Stay-home measures implemented across the ASEAN region didn’t stop users from shopping. Some estimates noted that e-commerce takings in Southeast Asia soared 96 percent compared with the same period last year, for the week that ended on May 11. From online marketplaces to livestream sales, retailers have gotten creative to reach customers, starting trends that experts say are set to last well beyond the COVID-19 pandemic.
Now – especially as measures are progressively lifted across the region – it’s up to retailers to keep the momentum from the customers they’ve acquired going. This is especially important in markets such as Singapore, where word-of-mouth reviews are a key consideration to building trust in the buyer journey. A recent survey conducted by YouGov on behalf of HubSpot found that reviews are the most trusted form of promotional content among Singaporean consumers, with 92 percent expressing trust in the medium. This puts reviews ahead of other channels such as TV (91%), text messages (61%) and phone calls (51%) in terms of trust.
Fake reviews: Where do they come from?
Just like fake handbags or shoes, fake reviews can simply be bought off the internet. Companies may purchase good reviews for themselves to bolster their presence on social media or game search rankings, or even launch a deluge of bad reviews at competitor businesses. Much of this isn’t strictly legal, and industry bodies such as the Australian Competition & Consumer Commission have released guidelines around managing online reviews. However, with reviews continuing to form an important part of a business’ reputation, it’s important for companies to be proactive in managing their reputation online.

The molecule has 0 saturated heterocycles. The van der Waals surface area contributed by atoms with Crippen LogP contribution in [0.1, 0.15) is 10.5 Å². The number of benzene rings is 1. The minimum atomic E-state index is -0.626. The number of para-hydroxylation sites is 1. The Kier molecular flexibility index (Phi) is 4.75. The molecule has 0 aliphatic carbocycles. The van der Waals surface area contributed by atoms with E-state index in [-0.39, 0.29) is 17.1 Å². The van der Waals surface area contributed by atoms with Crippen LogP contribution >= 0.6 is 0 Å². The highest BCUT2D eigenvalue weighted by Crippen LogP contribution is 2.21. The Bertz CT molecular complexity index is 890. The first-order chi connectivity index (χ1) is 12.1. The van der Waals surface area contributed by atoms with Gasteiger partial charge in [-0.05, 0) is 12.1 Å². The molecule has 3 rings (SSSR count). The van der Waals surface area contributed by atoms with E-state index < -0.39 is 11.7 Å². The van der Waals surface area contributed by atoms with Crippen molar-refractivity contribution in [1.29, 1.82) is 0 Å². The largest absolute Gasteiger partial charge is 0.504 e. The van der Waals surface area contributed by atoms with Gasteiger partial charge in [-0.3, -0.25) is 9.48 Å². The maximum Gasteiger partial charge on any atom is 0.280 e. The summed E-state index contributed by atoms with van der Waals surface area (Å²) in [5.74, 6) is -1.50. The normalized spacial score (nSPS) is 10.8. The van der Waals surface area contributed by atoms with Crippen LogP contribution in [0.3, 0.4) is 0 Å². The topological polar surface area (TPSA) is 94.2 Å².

Big impacts to small businesses
Fake reviews can impact profitability
With fake reviews plaguing the ecosystem, customers will have to spend more time trawling through reviews to gauge and decipher for themselves which are genuine, and which are not. This increased effort on the customer’s part often means more time taken to convert, and an increased likelihood that they may switch to competitor products during the process. This may also mean increased costs incurred in trying to keep them within your flywheel.